Office of Foreign Assets Control (OFAC)

The Office of Foreign Asset Control (“OFAC”) announced on June 20 that Swedbank Latvia AS (“Swedbank Latvia”), a subsidiary of Swedbank AB (“Swedbank AB”) headquartered in Riga, Latvia, agreed to pay $3,430,900 to settle its potential civil liability for 386 “apparent” violations of OFAC sanctions involving Crimea.  Specifically, Swedbank Latvia allegedly allowed a client to initiate payments from Crimea through an e-banking platform that ultimately were processed by a U.S. correspondent bank. The settlement amount reflects OFAC’s determination that Swedbank Latvia’s conduct was “non-egregious” – but not voluntarily self-disclosed.

Although unrelated to this OFAC action, Swedbank Latvia was the topic of a 2019 internal investigation report commissioned by Swedbank AB revealing that from before 2007 through 2016, Swedbank Latvia (and Swedbank Estonia) actively pursued certain high-risk customers as a business strategy.  This conduct, related to the Danske Bank scandal and its now-notorious Estonian Branch, resulted in Swedish and Estonian authorities ordering Swedbank AB in 2020 to pay a record 4 billion Swedish Krona (then, approximately $38 million) in anti-money laundering related penalties.

This OFAC enforcement action involves alleged conduct which occurred even before Russia’s 2022 unprovoked invasion of Ukraine, the ensuing host of expanded U.S. sanctions, and the recent drive by U.S. regulators and prosecutors to combat the attempted evasion of Russia sanctions and export controls.  The enforcement action reflects how OFAC can learn of potential sanctions violations through other financial institutions.  It also emphasizes, once again, some of the risks inherent in providing correspondent bank services to foreign banks, and the need for good communication between U.S. and foreign banks.  It further reflects the need for a financial institution (or any company) to integrate customer data into a sanctions compliance program, keep up to date on evolving sanctions, and pursue potential red flags of non-compliance – including in the face of customer representations of compliance.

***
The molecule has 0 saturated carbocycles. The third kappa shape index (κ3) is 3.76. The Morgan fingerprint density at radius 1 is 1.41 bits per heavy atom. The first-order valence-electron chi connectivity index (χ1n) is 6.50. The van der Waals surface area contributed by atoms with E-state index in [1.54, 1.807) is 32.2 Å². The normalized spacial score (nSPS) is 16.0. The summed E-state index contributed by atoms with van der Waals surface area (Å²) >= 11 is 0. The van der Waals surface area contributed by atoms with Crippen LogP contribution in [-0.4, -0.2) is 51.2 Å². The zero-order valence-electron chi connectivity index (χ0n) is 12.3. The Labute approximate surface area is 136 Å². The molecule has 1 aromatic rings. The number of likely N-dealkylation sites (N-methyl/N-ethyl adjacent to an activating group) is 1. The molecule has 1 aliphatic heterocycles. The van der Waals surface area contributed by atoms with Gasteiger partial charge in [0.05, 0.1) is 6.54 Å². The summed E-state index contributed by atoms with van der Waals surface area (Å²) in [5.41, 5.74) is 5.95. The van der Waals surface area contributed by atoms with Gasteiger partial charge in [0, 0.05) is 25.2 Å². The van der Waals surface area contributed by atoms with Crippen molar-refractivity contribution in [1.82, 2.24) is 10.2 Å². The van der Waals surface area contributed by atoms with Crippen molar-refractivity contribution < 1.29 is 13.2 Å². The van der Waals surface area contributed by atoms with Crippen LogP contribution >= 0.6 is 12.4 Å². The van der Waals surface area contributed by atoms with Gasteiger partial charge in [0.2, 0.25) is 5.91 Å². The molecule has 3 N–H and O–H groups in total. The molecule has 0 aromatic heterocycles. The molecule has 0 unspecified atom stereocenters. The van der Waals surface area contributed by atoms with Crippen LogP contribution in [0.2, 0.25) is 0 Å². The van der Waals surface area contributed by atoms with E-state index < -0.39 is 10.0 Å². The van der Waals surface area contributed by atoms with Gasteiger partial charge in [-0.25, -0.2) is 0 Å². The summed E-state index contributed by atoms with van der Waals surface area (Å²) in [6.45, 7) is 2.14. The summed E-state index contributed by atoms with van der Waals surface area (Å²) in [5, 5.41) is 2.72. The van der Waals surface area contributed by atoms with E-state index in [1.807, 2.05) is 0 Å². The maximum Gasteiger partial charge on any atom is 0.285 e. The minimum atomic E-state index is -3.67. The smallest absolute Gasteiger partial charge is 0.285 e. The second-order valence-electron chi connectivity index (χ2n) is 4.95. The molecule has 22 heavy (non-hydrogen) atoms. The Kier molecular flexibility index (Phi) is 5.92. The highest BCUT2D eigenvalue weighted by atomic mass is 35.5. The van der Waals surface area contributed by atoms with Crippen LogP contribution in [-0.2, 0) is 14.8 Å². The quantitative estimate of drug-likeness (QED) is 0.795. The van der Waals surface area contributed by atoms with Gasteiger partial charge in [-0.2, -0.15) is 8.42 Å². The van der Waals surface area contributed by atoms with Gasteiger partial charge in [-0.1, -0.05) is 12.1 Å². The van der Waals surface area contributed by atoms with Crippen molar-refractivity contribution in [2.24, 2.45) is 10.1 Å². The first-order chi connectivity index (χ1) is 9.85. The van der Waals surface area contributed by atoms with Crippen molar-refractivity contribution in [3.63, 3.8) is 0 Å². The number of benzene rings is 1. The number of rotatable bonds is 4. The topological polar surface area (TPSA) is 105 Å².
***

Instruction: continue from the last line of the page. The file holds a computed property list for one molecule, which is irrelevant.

Continue Reading  Swedbank Latvia Settles with OFAC for Apparent Crimea Sanctions Violations

We are pleased to offer the latest episode in Ballard Spahr’s Consumer Finance Monitor podcast series, A Look at the Treasury Department’s April 2023 Report on Decentralized Finance or “DeFi.” 

In this episode, we follow up and expand upon our blog post regarding the U.S. Department of the Treasury’s April 6, 2023 report examining vulnerabilities

On May 19, 2023 the Financial Crimes Enforcement Network (“FinCEN”) and the U.S. Department of Commerce’s Bureau of Industry and Security (“BIS”) released a joint supplemental alert (the “Supplemental Alert”) concerning Russian export control evasion attempts.  The supplemental alert adds to and refines the June 28, 2022 alert about which we previously blogged.

According to the Supplemental Alert, the sanctions imposed by the Global Export Control Coalition (“GECC”) in response to the Russian Federation’s war against Ukraine has been successful in “significantly degrad[ing]” Russia’s “military-industrial complex and defense supply chains” and making it difficult to replace the estimated “10,000 pieces of equipment” that Russia has lost on the battlefield.  The Supplemental Alert cautions that Russia has tasked its “intelligence services with finding ways to circumvent sanctions and export controls to replace needed equipment.”